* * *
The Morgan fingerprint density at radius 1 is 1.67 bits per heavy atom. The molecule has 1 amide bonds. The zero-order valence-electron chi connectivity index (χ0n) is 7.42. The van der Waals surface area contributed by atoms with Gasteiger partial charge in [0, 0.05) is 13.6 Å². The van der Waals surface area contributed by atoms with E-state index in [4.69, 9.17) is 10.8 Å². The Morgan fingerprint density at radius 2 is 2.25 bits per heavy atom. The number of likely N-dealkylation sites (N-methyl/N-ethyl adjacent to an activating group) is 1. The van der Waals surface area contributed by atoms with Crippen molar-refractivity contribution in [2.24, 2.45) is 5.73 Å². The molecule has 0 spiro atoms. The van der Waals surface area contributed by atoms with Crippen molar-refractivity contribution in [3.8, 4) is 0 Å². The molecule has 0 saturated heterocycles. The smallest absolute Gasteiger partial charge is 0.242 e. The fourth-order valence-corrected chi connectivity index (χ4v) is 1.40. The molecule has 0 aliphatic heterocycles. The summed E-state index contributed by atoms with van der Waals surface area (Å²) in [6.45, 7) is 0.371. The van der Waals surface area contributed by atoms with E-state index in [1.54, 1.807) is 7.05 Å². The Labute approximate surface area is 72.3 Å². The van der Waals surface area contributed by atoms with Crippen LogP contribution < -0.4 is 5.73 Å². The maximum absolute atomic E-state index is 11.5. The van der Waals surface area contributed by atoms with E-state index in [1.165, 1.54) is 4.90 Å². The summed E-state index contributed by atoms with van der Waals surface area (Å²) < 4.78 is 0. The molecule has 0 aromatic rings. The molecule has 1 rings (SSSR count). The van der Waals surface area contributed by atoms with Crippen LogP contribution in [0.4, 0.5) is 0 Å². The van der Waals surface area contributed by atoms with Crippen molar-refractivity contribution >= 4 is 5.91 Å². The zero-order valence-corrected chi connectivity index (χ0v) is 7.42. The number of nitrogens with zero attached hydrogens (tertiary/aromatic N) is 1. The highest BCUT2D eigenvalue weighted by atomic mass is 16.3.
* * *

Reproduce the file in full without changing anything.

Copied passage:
The Morgan fingerprint density at radius 1 is 1.67 bits per heavy atom. The molecule has 1 amide bonds. The zero-order valence-electron chi connectivity index (χ0n) is 7.42. The van der Waals surface area contributed by atoms with Gasteiger partial charge in [0, 0.05) is 13.6 Å². The van der Waals surface area contributed by atoms with E-state index in [4.69, 9.17) is 10.8 Å². The Morgan fingerprint density at radius 2 is 2.25 bits per heavy atom. The number of likely N-dealkylation sites (N-methyl/N-ethyl adjacent to an activating group) is 1. The van der Waals surface area contributed by atoms with Crippen molar-refractivity contribution in [2.24, 2.45) is 5.73 Å². The molecule has 0 spiro atoms. The van der Waals surface area contributed by atoms with Crippen molar-refractivity contribution in [3.8, 4) is 0 Å². The molecule has 0 saturated heterocycles. The smallest absolute Gasteiger partial charge is 0.242 e. The fourth-order valence-corrected chi connectivity index (χ4v) is 1.40. The molecule has 0 aliphatic heterocycles. The summed E-state index contributed by atoms with van der Waals surface area (Å²) in [6.45, 7) is 0.371. The van der Waals surface area contributed by atoms with E-state index in [1.54, 1.807) is 7.05 Å². The Labute approximate surface area is 72.3 Å². The van der Waals surface area contributed by atoms with Crippen LogP contribution < -0.4 is 5.73 Å². The maximum absolute atomic E-state index is 11.5. The van der Waals surface area contributed by atoms with E-state index in [1.165, 1.54) is 4.90 Å². The summed E-state index contributed by atoms with van der Waals surface area (Å²) < 4.78 is 0. The molecule has 0 aromatic rings. The molecule has 1 rings (SSSR count). The van der Waals surface area contributed by atoms with Crippen LogP contribution in [0.4, 0.5) is 0 Å². The van der Waals surface area contributed by atoms with Crippen molar-refractivity contribution >= 4 is 5.91 Å². The zero-order valence-corrected chi connectivity index (χ0v) is 7.42. The number of nitrogens with zero attached hydrogens (tertiary/aromatic N) is 1. The highest BCUT2D eigenvalue weighted by atomic mass is 16.3.